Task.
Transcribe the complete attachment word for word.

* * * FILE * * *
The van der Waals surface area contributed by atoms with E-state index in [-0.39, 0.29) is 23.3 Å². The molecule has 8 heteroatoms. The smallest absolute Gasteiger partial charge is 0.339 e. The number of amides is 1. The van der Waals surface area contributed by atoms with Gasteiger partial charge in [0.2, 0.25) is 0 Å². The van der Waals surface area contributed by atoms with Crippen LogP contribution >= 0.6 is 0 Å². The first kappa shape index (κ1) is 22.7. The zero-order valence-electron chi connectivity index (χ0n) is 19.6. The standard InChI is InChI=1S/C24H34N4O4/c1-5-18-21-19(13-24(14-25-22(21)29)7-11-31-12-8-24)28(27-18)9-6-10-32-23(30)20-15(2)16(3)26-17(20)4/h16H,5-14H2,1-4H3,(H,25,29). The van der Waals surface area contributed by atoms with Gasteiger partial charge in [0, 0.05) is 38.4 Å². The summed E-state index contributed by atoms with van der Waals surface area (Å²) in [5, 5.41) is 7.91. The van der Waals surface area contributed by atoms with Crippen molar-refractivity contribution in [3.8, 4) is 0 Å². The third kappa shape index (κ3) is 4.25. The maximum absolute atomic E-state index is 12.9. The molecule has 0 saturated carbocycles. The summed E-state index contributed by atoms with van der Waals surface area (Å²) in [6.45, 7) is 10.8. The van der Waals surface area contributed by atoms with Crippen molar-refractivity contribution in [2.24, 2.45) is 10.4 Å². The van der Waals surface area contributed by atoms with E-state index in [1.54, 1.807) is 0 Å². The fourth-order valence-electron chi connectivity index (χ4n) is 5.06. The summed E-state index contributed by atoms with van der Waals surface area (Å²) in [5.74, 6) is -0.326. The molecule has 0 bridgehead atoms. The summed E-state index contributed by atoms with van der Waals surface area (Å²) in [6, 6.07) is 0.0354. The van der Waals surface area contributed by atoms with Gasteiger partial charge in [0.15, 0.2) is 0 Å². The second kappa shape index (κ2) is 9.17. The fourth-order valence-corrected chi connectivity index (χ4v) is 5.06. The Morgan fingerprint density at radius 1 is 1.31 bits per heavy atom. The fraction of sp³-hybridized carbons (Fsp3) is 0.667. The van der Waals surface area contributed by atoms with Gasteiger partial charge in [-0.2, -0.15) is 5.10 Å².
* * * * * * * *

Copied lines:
The van der Waals surface area contributed by atoms with E-state index in [-0.39, 0.29) is 23.3 Å². The molecule has 8 heteroatoms. The smallest absolute Gasteiger partial charge is 0.339 e. The number of amides is 1. The van der Waals surface area contributed by atoms with Gasteiger partial charge in [0.2, 0.25) is 0 Å². The van der Waals surface area contributed by atoms with Crippen LogP contribution >= 0.6 is 0 Å². The first kappa shape index (κ1) is 22.7. The zero-order valence-electron chi connectivity index (χ0n) is 19.6. The standard InChI is InChI=1S/C24H34N4O4/c1-5-18-21-19(13-24(14-25-22(21)29)7-11-31-12-8-24)28(27-18)9-6-10-32-23(30)20-15(2)16(3)26-17(20)4/h16H,5-14H2,1-4H3,(H,25,29). The van der Waals surface area contributed by atoms with Gasteiger partial charge in [0, 0.05) is 38.4 Å². The summed E-state index contributed by atoms with van der Waals surface area (Å²) in [5, 5.41) is 7.91. The van der Waals surface area contributed by atoms with Crippen molar-refractivity contribution in [3.8, 4) is 0 Å². The third kappa shape index (κ3) is 4.25. The maximum absolute atomic E-state index is 12.9. The molecule has 0 saturated carbocycles. The summed E-state index contributed by atoms with van der Waals surface area (Å²) in [6.45, 7) is 10.8. The van der Waals surface area contributed by atoms with Crippen molar-refractivity contribution in [2.24, 2.45) is 10.4 Å². The van der Waals surface area contributed by atoms with E-state index in [1.54, 1.807) is 0 Å². The fourth-order valence-electron chi connectivity index (χ4n) is 5.06. The summed E-state index contributed by atoms with van der Waals surface area (Å²) in [5.74, 6) is -0.326. The molecule has 0 bridgehead atoms. The summed E-state index contributed by atoms with van der Waals surface area (Å²) in [6, 6.07) is 0.0354. The van der Waals surface area contributed by atoms with Gasteiger partial charge in [0.15, 0.2) is 0 Å². The second kappa shape index (κ2) is 9.17. The fourth-order valence-corrected chi connectivity index (χ4v) is 5.06. The Morgan fingerprint density at radius 1 is 1.31 bits per heavy atom. The fraction of sp³-hybridized carbons (Fsp3) is 0.667. The van der Waals surface area contributed by atoms with Gasteiger partial charge in [-0.2, -0.15) is 5.10 Å².